Bureau of the Member of European Parliament Laima Andrikienė.
E-mail: info@laimaandrikiene.lt
Šv. Ignoto Street. 1, LT-01120 Vilnius
Phone +370 5 212 23 60
The address for letters and the other correspondence: 36, Karvaičių Street, 06230 Vilnius.
  Search  |  Sitemap 

News

« Back

2006-05-31
Need for effectively coordinated/common EU energy policy

Question to the Commission by Laima Liucija ANDRIKIENE, MEP
Subject: Need for effectively coordinated/common EU energy policy

EP Plenary session
Strasbourg,
16 May 2006

Energy security has always been one of the main economic and political problems of the EU. Energy dependency on Russian oil and gas has become a hot topic of discussion in the EU especially this year, and the EU has clearly understood that in the coming decade energy supplies will play a much more evident political role than before. The lack of an effective EU energy policy towards Russia allows the Kremlin to play European companies and their governments off against each other for access to gas and investment opportunities. The Green Paper on energy is filled with recommendations, but no enforcement power on the vital issues of energy diversity.

Is the EU in a position to implement an effectively coordinated energy policy, to be converted into an EU common energy policy in the near future? Is the EU in a position to counter the Russian pipeline monopoly for transportation of oil and gas from Central Asia to Europe? Is the EU able to secure reciprocity and greater transparency on the part of Russia's energy sector?

Answer by the Commission
16 May 2006
No. H-0397/06

The Commission shares the Honourable Member’s view that in today’s world, energy security requires a common European response. The same applies to energy challenges relating to climate and competitiveness. The Commission has argued this in the Green Paper on a European strategy for sustainable, competitive and secure energy(1). The Commission is encouraged by the clear statements of the Parliament, Council and the European Council in favour of the development of an energy policy for Europe.

In the Green Paper, the Commission has indicated areas in which existing frameworks may have to be strengthened and it has put forward some new tools to help in the development and implementation of a coordinated or common EU policy.

Developing a European energy policy, a long term challenge, requires a clear but flexible framework: clear in that it represents a common approach endorsed at the highest level, flexible in that it needs periodic updating. As a foundation for this process, the Commission therefore proposes that a Strategic EU Energy Review be presented to the Council and Parliament on a regular basis, covering the issues identified in this Green Paper. This would constitute a stocktaking and action plan for the Spring European Council, monitoring progress and identifying new challenges and responses on all aspects of energy policy.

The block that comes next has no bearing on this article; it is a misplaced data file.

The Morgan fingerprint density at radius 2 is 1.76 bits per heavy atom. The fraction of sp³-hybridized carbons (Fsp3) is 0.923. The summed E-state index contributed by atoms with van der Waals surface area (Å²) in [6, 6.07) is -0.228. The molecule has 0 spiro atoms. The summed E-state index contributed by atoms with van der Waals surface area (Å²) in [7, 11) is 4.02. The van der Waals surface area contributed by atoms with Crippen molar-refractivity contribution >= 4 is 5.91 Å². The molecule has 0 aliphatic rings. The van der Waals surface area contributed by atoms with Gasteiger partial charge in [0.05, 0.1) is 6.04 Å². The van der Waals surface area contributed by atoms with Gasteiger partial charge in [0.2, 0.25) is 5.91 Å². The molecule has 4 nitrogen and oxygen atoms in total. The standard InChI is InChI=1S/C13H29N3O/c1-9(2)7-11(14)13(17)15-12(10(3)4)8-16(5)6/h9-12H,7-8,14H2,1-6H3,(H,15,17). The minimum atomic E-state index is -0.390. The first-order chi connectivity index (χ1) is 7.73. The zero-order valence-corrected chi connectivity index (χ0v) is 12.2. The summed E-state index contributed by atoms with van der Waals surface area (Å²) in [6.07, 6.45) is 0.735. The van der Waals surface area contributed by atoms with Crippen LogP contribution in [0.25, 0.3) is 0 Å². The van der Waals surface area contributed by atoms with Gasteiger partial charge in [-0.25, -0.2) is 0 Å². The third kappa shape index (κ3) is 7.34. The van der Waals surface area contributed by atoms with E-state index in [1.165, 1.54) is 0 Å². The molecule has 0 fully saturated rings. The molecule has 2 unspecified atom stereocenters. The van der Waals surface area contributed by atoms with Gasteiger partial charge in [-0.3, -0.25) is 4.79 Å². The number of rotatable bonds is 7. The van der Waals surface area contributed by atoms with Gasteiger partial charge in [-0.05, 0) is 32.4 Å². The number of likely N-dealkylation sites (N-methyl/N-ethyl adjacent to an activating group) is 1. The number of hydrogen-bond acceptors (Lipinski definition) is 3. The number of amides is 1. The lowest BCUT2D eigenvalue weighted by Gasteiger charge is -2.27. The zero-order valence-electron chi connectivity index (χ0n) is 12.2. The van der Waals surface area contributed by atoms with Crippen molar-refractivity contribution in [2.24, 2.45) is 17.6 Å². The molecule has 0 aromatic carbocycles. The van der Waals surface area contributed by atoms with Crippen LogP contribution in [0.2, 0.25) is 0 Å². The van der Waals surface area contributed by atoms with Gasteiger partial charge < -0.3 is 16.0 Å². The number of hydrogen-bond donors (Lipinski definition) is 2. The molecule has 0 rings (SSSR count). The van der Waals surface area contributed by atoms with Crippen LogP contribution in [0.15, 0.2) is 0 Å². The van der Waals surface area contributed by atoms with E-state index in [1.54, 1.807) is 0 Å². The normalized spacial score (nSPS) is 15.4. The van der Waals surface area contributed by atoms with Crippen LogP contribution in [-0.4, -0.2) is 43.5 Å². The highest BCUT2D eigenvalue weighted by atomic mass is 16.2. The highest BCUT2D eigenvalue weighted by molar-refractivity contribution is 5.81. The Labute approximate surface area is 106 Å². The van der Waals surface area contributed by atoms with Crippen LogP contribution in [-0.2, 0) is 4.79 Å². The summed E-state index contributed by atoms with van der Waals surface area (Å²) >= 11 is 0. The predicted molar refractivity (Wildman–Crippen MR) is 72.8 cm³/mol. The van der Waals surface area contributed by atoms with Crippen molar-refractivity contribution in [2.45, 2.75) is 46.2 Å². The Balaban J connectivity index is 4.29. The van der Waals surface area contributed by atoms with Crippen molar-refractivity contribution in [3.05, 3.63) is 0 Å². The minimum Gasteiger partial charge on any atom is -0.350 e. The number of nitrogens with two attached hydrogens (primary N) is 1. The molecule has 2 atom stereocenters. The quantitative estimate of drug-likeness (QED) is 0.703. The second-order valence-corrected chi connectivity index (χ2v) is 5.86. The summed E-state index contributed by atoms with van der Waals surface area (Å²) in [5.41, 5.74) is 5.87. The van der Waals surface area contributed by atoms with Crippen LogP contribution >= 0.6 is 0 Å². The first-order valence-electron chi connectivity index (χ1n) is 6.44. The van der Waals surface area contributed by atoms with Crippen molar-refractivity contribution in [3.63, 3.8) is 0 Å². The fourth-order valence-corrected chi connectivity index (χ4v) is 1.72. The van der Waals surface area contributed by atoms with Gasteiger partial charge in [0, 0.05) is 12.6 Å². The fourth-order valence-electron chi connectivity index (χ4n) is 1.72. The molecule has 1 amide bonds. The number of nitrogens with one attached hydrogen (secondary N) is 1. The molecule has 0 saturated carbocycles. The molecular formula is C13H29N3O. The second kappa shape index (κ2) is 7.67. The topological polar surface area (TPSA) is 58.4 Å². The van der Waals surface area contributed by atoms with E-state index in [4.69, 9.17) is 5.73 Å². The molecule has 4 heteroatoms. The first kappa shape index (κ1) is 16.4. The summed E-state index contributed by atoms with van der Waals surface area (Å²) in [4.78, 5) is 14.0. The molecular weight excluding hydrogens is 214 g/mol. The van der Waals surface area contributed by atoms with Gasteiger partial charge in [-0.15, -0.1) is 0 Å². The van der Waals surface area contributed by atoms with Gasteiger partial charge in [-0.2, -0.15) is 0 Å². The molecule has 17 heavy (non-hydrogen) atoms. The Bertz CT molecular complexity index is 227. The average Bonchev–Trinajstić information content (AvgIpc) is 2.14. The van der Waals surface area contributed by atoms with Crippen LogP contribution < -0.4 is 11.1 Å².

As regards Russia, the development of a common external energy policy should mark a step change in this energy partnership at both Community and national level. The EU, as Russia’s largest energy buyer, is an essential and equal partner in the relationship.

A true partnership would offer security and predictability for both sides, paving the way for the necessary long-term investments in new capacity. It would also need to ensure fair and reciprocal, transparent and non discriminatory access to markets and infrastructure including in particular third party access to pipelines. Transparency would be an important factor. Negotiations with Russia must be pursued with vigour; the EU must speak with the same voice and strongly. It is particularly important that Member States and the Commission speak with a common voice also in multilateral frameworks.

This year, the Russian Presidency of the G8 offers an opportunity for intensified pressure on Russia for ratification of the Energy Charter Treaty and conclusion of the negotiations on the Transit Protocol. It is important to note that during the preparatory Sherpa meetings and the G8 Energy Ministerial preceding the July G 8 summit, the personal representative or “Sherpas” from both the Commission and the EU Member States, that are members of the G8, as well as energy ministers and the Energy Commissioner, have been clear on passing the same message about market reciprocity, the right of transit conditions and third party access.

Alongside negotiations with Russia, diversification of supply routes is important. Diversification is progressing, helped by the Trans-European Networks programme, the Energy Community in South-East Europe, European Neighbourhood Policy, internal market developments and the growing competitiveness of Liquefied Natural Gas.

The Commission argues in the Green Paper for a clear policy on securing and diversifying energy supplies, both for the EU as a whole and for specific Member States or regions, especially for gas. To this end, the Strategic EU Energy Review could propose clearly identified priorities for the upgrading and construction of new infrastructure necessary for the security of EU energy supplies, notably new gas and oil pipelines and liquefied natural gas terminals, along with the application of transit and third party access to existing pipelines.

(1) (COM(2006)105)